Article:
Using fruit

Brewing processes and methods. How to brew using extract, partial or all-grain. Tips and tricks.

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Using fruit

Postby londonaftermi26 » Wed Mar 21, 2007 12:38 am

im planning on making a cherry wheat ale, my question is im going to use real cherries, should i boil them with the wort, and then leave them in when i tranfer to the primary fermentation, or should i take them out after the boil, im quite new to home brewing so any suggestion will help this will be a partial mash brew

Postby brewer13210 » Wed Mar 21, 2007 7:11 am

First, don't boil the fruit. You'll set the pectin and form a permanent haze in your beer.

My experience with fruit is that it's best to add it to the secondary or the primary fermenter after the initial fermentation is complete. Otherwise, during primary fermentation the CO2 tends to scrub out a lot of the flavor from the fruit.

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Postby londonaftermi26 » Wed Mar 21, 2007 2:09 pm

that makes much sense, cause my last batch i used cherry flavoring syrup at bottling its a 5 oz bottle by ID carlson, and i have no cherry flavor at all, thank you for the advice

Postby londonaftermi26 » Thu Mar 22, 2007 9:23 pm

im looking for a hazy brew with this recipe a lot like a hefewiezen, im just wondering whats the best way to use fruit with the best flavor, cause ive also heard that cider yeast allows the most flavor from fruit,

Postby Markus055 » Mon Apr 30, 2007 1:23 pm

Hi, I am a big fan of fruit beers, and particularly of Lambic style, after doing allot of research I decided to do it the traditional way, here are the steps:

I made a wheat beer and used Wyeast 5278 Lambic blend, it has two Brettanomyces strains and Lactic cultures, fermented in primary for ~1 week, then I added the pitted cherry's (8lbs) in a grain bag with Wyeast 5733 Pediococcus cerevisea, another lactic bacteria for added acidity for one more week in the same primary, acidity is important if you do not want your beer to taste like fruit juice.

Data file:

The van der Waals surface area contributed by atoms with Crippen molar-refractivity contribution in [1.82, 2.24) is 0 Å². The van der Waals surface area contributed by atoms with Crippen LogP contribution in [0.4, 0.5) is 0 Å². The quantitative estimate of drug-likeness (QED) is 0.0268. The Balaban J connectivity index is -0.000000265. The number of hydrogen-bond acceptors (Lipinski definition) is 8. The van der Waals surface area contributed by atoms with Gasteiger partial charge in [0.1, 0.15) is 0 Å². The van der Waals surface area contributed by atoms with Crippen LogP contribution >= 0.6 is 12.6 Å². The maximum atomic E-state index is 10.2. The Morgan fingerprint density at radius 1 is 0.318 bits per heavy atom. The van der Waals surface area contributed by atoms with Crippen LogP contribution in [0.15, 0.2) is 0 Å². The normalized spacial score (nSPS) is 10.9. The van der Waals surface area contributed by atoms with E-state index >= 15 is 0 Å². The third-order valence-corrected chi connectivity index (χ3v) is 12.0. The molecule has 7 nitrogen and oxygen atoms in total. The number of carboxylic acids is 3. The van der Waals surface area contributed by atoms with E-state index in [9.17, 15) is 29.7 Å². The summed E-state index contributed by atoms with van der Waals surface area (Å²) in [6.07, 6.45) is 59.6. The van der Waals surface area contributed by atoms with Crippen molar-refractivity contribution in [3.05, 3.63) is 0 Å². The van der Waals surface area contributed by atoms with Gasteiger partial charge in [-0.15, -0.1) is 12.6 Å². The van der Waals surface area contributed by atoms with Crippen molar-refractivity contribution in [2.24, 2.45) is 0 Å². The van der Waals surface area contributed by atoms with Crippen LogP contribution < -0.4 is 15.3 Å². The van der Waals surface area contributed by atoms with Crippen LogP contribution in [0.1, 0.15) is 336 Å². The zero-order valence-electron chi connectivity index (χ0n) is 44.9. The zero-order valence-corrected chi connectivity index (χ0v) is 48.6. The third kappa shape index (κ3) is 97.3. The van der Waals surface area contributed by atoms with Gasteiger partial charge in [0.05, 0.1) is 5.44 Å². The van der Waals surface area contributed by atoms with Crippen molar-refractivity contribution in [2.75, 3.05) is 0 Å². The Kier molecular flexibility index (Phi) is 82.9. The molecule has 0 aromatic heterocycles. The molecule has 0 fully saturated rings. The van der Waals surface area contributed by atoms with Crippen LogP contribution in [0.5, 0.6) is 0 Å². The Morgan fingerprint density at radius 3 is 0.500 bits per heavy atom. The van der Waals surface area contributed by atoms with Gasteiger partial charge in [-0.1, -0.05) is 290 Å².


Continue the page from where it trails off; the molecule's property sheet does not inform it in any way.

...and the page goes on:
I made sure to wash the fruit well, and being that Brettanomyces is basically a wild yeast I was not to worried with contamination.

Now the hard part, transfer in carboy and let it rest in a dark cool area for one YEAR!!

8 months after that,brew a new batch of the same wheat recipe but no fruit, and with the Wyeast 3763 Roeselare , a VSS strain of the month, and let it rest for the remaining 4 months.

After 12 months mix the new and "old" beer together, with a second Wyeast 3763 Roeselare Lambic blend for carbonating in bottles, (this is optional, this particular yeast is still semi active even after 4 months).

*very important, before brewing any other new batch, make sure to clean and sanitize everything , that came in contact with the yeast 3 times, wild yeast is very resistant, the equipment I use for brewing fruit beers is only dedicated for that purpose*

My newest batch will be ready next August, 12 gallons of premium beer!

They have been doing this in Belgium abbeys for century's, they go as far as having open tubs in a middle of a field, all the pollen wild yeast fall in the beer, (and bugs), then they filter it to secondary fermentation, this is done in oak barrels, which you need to add more worth in it,because of evaporation, because wood barrels are not air tight.

Anyways, for my first post it is a long one. To some up if you use the proper techniques, everything is possible.

Sorry for my English, French is my first language

Cheers! :D
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